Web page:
British History,Monarchs of Great Britain,King Arthur

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Interesting Events in Early British History



Constantine I, the Great - AD 324

In 324 AD, Constantine finally achieved full control over an undivided empire. He re-located the imperial headquarters to Byzantium, and changed the name of the city to Constantinople. He was a skillful politician who is popularly believed to have made Christianity the official religion of the empire because of his personal convictions. In actuality, that act was merely an expedient intended to harness the power of its "God" for the benefit of the state.

Despite his outward enthusiasm for Christianity and its powerful God, he didn't close many pagan temples during his reign. He did, however, strip them of their former wealth and shifted it to various Christian churches. This produced the result that many of the fledgling churches were put on a very firm financial footing and many of their members enjoyed great prosperity. The persecution of Christianity had stopped, perhaps, but its co-opting had just begun.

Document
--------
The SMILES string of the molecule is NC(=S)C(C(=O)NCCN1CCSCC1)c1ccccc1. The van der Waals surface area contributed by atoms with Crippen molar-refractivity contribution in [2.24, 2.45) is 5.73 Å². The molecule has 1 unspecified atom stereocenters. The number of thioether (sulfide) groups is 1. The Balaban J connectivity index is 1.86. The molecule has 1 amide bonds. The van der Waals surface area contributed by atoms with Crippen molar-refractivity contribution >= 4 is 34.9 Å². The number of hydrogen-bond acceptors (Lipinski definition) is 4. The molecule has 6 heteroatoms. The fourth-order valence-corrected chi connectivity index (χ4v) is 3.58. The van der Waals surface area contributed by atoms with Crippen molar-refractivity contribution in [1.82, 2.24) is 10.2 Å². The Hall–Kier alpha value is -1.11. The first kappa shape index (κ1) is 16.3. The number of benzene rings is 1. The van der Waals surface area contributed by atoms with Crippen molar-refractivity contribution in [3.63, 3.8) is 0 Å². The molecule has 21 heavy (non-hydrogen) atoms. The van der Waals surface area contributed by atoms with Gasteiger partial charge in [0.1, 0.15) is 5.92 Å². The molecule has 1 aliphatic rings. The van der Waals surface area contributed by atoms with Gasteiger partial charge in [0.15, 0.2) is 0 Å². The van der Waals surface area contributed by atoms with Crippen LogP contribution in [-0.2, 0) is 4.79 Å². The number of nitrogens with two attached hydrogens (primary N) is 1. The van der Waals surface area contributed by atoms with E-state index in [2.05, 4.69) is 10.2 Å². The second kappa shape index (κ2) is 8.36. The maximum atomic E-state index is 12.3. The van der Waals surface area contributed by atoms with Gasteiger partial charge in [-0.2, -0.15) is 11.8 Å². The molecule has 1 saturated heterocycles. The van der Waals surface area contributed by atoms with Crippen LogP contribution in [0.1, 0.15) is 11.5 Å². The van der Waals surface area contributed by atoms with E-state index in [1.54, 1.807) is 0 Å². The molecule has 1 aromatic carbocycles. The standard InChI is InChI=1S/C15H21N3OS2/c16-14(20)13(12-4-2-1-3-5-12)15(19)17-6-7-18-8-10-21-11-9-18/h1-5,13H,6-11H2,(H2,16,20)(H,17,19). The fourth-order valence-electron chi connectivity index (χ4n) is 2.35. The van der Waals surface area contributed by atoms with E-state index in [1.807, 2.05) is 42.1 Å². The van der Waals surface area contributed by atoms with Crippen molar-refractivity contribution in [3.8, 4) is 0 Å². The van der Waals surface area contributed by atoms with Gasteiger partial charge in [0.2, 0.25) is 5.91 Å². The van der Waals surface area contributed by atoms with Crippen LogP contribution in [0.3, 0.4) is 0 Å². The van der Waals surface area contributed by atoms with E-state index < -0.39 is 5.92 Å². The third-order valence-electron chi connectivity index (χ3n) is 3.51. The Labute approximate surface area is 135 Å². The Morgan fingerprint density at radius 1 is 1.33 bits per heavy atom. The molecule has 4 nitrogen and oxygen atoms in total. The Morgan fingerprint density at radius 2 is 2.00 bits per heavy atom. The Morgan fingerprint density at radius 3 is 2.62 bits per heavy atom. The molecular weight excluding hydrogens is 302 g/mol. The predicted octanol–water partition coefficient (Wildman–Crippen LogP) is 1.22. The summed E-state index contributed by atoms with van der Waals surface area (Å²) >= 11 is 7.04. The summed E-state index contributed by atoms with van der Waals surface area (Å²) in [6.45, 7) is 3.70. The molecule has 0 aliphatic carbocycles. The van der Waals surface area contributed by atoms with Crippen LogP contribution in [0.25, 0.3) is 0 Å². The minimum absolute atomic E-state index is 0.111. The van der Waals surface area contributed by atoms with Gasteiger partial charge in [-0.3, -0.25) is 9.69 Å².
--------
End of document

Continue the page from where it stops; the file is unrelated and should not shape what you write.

Early Christianity had no official hierarchies and functioned best as a series of small church groups worshipping with and caring for their own members while spreading the Gospel in their local areas. Constantine's move created a top-heavy structure that would quickly depart from its original purity; a church beholden to the state, out of touch with the needs of its adherents and concerned only with its own comfort. Eusebius, the early Christian historian, has given us some additional insights into the motivations of the Emperor Constantine in his "Ecclesiastical History"


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